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Planktonic ciliates play an important role in the food webs of the Earth's oceans as these organisms provide a critical link between bacteria and larger zooplankton, and are important grazers on harmful algal bloom species. However, little is known about the distribution of ciliates and other eukaryotic microbes in marine plankton and sediments. The increased use of molecular technologies in studying the diversity of microorganisms has challenged Martinu Willem Beijerinck's famous metaphor "in microorganisms, everything is everywhere, the environment selects" and has shown that ciliate diversity is much larger than anticipated. Molecular approaches have also revealed levels of diversity not captured by traditional morphological methods. Using a culture independent approach we sampled the diversity of ciliates within Choreotrichia and Oligotrichia, the two subclasses that dominate ciliate communities in near coastal waters. Our findings are consistent with those from similar studies of microbial diversity in natural environments. While we have not yet reached sampling saturation at all of our sites, the levels of diversity were similar across sites, with the highest diversity values in the sediment. At each stake there was a different assemblage of haplotypes and within each of our samples we found a few dominating cosmopolitan haplotypes, a few other common and ubiquitous haplotypes, and a large variety of rare sequences some of which had not been characterized before. The patterns and trends of haplotype distribution highlighted in this study suggest methods that will aid future hypothesis testing in the study of microbial diversity.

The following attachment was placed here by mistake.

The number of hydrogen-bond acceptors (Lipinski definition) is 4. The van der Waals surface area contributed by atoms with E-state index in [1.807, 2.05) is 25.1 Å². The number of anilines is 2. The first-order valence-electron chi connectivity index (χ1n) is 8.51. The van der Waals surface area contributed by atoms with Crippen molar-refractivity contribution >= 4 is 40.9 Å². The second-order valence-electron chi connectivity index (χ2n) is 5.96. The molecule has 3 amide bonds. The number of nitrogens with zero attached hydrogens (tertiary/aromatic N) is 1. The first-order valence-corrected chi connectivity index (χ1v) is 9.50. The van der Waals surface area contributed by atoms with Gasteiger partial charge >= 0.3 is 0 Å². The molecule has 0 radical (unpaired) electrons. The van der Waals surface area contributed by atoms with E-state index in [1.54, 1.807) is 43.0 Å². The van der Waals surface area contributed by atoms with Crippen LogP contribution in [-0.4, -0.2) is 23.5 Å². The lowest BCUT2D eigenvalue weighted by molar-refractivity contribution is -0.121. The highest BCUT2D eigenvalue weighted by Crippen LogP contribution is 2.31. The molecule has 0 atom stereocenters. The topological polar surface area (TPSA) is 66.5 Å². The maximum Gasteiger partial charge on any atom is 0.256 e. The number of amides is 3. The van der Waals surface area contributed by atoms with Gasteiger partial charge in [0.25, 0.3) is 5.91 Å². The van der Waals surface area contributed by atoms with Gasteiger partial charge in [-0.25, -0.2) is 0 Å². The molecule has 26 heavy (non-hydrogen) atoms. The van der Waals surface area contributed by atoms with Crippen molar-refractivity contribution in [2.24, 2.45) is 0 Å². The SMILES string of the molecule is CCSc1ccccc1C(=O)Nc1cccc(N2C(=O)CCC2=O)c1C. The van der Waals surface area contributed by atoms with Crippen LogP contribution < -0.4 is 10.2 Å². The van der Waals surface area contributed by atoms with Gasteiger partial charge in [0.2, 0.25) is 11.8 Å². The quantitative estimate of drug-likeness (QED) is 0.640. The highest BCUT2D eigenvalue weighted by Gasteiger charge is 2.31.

Jaris, Hannah K., "Genetic diversity of ciliates in near coastal sediment" (2009). Honors Project, Smith College, Northampton, MA.
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